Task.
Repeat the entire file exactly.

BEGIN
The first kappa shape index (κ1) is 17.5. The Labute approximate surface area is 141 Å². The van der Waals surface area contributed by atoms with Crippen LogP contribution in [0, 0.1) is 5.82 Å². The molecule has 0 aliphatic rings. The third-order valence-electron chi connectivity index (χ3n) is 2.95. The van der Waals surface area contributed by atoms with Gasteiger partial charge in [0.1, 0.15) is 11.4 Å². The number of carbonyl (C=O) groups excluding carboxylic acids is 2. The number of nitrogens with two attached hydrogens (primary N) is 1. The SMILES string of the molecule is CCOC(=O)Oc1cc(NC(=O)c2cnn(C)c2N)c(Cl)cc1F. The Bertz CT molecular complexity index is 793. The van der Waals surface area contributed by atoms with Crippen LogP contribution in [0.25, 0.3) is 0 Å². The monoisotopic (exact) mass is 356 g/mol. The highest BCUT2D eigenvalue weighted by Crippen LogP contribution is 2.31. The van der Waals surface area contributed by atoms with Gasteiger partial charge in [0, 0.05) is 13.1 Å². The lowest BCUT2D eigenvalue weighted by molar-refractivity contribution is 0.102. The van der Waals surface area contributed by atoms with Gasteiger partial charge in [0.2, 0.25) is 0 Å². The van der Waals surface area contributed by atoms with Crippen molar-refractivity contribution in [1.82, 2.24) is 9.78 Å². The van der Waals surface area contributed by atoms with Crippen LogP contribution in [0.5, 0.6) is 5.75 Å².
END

The first kappa shape index (κ1) is 17.5. The Labute approximate surface area is 141 Å². The van der Waals surface area contributed by atoms with Crippen LogP contribution in [0, 0.1) is 5.82 Å². The molecule has 0 aliphatic rings. The third-order valence-electron chi connectivity index (χ3n) is 2.95. The van der Waals surface area contributed by atoms with Gasteiger partial charge in [0.1, 0.15) is 11.4 Å². The number of carbonyl (C=O) groups excluding carboxylic acids is 2. The number of nitrogens with two attached hydrogens (primary N) is 1. The SMILES string of the molecule is CCOC(=O)Oc1cc(NC(=O)c2cnn(C)c2N)c(Cl)cc1F. The Bertz CT molecular complexity index is 793. The van der Waals surface area contributed by atoms with Crippen LogP contribution in [0.25, 0.3) is 0 Å². The monoisotopic (exact) mass is 356 g/mol. The highest BCUT2D eigenvalue weighted by Crippen LogP contribution is 2.31. The van der Waals surface area contributed by atoms with Gasteiger partial charge in [0, 0.05) is 13.1 Å². The lowest BCUT2D eigenvalue weighted by molar-refractivity contribution is 0.102. The van der Waals surface area contributed by atoms with Gasteiger partial charge in [0.2, 0.25) is 0 Å². The van der Waals surface area contributed by atoms with Crippen molar-refractivity contribution in [1.82, 2.24) is 9.78 Å². The van der Waals surface area contributed by atoms with Crippen LogP contribution in [0.5, 0.6) is 5.75 Å².